Optus revealed that a “routine software upgrade” triggered the outage that crippled the country last week, saying it has taken steps to ensure it doesn’t happen again.
The collapse affected up to 10 million Australians and more than 400,000 businesses who were left in the dark for up to 12 hours after their internet and phone services were cut.
Optus told disgruntled customers on Monday afternoon that it was trying to find out what went wrong and insisted it had “taken steps to ensure this doesn’t happen again”.
“We sincerely apologize for letting our customers down and for the inconvenience this has caused,” the statement said.
Optus revealed on Monday afternoon that its massive nationwide outage, which affected up to 10 million Australians last week, was triggered by a software upgrade.
Optus CEO Kelly Bayer Rosmarin (pictured) was criticized for not publicly addressing the outage until several hours into the crisis.
“At approximately 4:05 a.m. on Wednesday morning, the Optus network received changes to routing information from an international peering network following a routine software upgrade,” the statement explained.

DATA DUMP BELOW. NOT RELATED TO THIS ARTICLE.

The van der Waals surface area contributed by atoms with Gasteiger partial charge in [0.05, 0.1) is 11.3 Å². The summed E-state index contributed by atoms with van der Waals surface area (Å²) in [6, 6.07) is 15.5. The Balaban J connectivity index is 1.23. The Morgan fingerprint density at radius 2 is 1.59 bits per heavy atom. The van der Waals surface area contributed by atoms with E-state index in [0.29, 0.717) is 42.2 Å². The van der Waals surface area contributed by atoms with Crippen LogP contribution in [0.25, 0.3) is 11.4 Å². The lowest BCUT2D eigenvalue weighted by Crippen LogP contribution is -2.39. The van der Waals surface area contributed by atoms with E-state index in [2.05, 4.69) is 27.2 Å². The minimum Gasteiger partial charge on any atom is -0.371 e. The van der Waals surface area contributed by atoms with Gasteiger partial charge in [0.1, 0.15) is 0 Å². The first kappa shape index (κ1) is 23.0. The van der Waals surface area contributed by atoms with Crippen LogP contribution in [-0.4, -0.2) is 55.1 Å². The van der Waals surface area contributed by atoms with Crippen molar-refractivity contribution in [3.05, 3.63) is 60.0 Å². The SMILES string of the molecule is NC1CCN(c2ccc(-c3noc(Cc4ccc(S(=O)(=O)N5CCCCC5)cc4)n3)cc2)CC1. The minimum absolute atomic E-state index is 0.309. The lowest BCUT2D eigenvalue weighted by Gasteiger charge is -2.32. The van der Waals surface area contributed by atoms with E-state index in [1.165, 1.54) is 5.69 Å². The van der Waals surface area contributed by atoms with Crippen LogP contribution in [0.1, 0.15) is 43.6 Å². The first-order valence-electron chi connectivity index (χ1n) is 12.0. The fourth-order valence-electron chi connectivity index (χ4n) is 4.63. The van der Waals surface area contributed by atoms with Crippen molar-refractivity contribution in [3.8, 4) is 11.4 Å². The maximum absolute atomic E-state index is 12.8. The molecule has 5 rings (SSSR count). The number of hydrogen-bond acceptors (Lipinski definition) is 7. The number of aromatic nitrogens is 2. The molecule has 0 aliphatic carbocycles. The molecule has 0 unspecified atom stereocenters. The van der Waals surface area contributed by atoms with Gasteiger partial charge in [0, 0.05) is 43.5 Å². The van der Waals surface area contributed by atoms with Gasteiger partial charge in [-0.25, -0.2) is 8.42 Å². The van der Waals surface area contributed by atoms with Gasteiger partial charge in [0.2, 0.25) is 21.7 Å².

“These changes to routing information propagated through multiple layers of our network and exceeded predefined security levels on key routers that could not handle them.”
The statement said the action caused many routers to automatically disconnect from the Optus IP Core network to protect themselves.
This resulted in a large-scale effort to physically reconnect or reboot routers, requiring “sending people to a number of sites in Australia”.
The struggling telecoms operator said that was why some people were able to log in earlier than others last Wednesday.
“Given the widespread impact of the outage. Investigations into the matter took longer than we would have liked, as we considered several different paths to restoration,” the statement said.
The outage prevented millions of people from making and receiving calls and carrying out transactions, with CEO Kelly Bayer Rosmarin only appearing publicly several hours after the drama began, leaving the communications minister in front of the cameras.
Daily Mail Australia revealed that on the day of the crisis, Ms Rosmarin’s $15 million Sydney home was the scene of an elaborate photoshoot.